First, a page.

When reinvention is the only option
When the revenue falls and you lose lawyers, lots of lawyers, it’s time to seriously assess how the firm can continue. That was the situation for Dickstein Shapiro, a firm in Washington DC with more than six decades of heritage. Last year was a terrible year for the firm as whole groups of lawyers left to go to other firms; it’s now 40 per cent smaller than in was five years ago. Revenue was down 20 per cent and profit down by 35 per cent. The management team decided to look at the business structure and make some radical changes. The result is a firm geared towards the modern client. They have hired a CEO, given more control to individual practice
s including the opportunity to try alternative billing arrangements, and focusing on its key areas of business. Chairman Jim Kelly told the Washington Post
that hiring a CEO will free him up to meet clients more, enabling him to better assess trends and clients’ needs. Kelly says that revenue is solid and they are “on track and happy with our performance". As the market continues to evolve and dictate changes, it won’t be the last law firm to go through a period of reinvention.
Are law firms doing enough to tackle diversity?
Law firms in London are trying to redress the balance in the cultural and social demographics of their lawyers in a bid to better reflect the societal mix. Clifford Chance and Macfarlanes have already adopted a scheme whereby lawyers are judged not on their academic history, but on completion of essays and face-to-face assessments. Mayer Brown is planning to introduce the so-called ‘CV blind’ approach in the coming months. Figures show that while lawyers who attended private schools make up almost half of those in the big city law firms, the figure is in single figures in the population in general. The law profession is trying to attract more state-educated lawyers and those from across genders and ethnic backgrounds. A report in The Guardian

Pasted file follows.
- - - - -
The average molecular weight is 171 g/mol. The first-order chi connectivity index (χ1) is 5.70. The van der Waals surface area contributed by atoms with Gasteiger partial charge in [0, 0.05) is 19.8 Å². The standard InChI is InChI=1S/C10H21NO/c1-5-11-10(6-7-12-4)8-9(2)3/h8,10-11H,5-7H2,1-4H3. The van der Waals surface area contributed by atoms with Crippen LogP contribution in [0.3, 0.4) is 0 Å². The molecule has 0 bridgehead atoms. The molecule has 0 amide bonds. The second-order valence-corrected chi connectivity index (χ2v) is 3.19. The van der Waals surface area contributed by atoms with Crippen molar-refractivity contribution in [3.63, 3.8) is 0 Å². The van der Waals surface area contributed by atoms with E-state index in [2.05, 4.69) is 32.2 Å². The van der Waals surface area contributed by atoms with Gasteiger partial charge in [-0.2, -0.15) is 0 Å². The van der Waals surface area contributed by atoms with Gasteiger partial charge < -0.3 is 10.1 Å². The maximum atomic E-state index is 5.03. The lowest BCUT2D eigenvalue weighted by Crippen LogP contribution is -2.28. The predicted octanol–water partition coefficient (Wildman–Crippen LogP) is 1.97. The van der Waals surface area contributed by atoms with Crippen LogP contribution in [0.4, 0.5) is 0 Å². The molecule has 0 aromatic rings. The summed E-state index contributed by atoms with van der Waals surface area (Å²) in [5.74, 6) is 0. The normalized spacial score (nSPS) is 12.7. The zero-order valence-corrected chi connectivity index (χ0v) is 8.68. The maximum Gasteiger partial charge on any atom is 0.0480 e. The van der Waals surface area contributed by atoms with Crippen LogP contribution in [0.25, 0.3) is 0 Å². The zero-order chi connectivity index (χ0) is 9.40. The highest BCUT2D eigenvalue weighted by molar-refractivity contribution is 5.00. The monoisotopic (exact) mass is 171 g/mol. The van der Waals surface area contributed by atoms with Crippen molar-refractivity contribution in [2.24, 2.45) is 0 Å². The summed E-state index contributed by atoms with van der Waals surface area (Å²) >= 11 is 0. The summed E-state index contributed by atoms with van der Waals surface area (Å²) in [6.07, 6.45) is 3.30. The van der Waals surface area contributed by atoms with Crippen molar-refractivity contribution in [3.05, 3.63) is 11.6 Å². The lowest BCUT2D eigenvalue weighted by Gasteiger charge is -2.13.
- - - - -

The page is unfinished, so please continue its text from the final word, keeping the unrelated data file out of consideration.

shows that many top firms are looking at initiatives to increase diversity.
Baker & McKenzie releases study on media sector
In Australia there are calls for a more even playing field for the media industry and this is highlighted in a new study that’s been done by Baker & McKenzie. "Australia's regulations work for some but not others. Digital media has changed the game, and the fight for eyeballs is fast-moving, constantly evolving and global. Our media regulation, often based on pre-digital markets and structures, is struggling to keep up," said Sydney-based partner, Adrian Lawrence. The report highlights some differences between media in Asia-Pac and the UK and US markets. Specifically Australian and Hong Kong media professionals believe that cross-media ownership regulations restrict the industry while those in the UK and US were not so concerned. The study called “Media in Focus - Industry views on strategic directions and challenges
” will be officially launched at Baker & McKenzie’s Sydney office this Wednesday.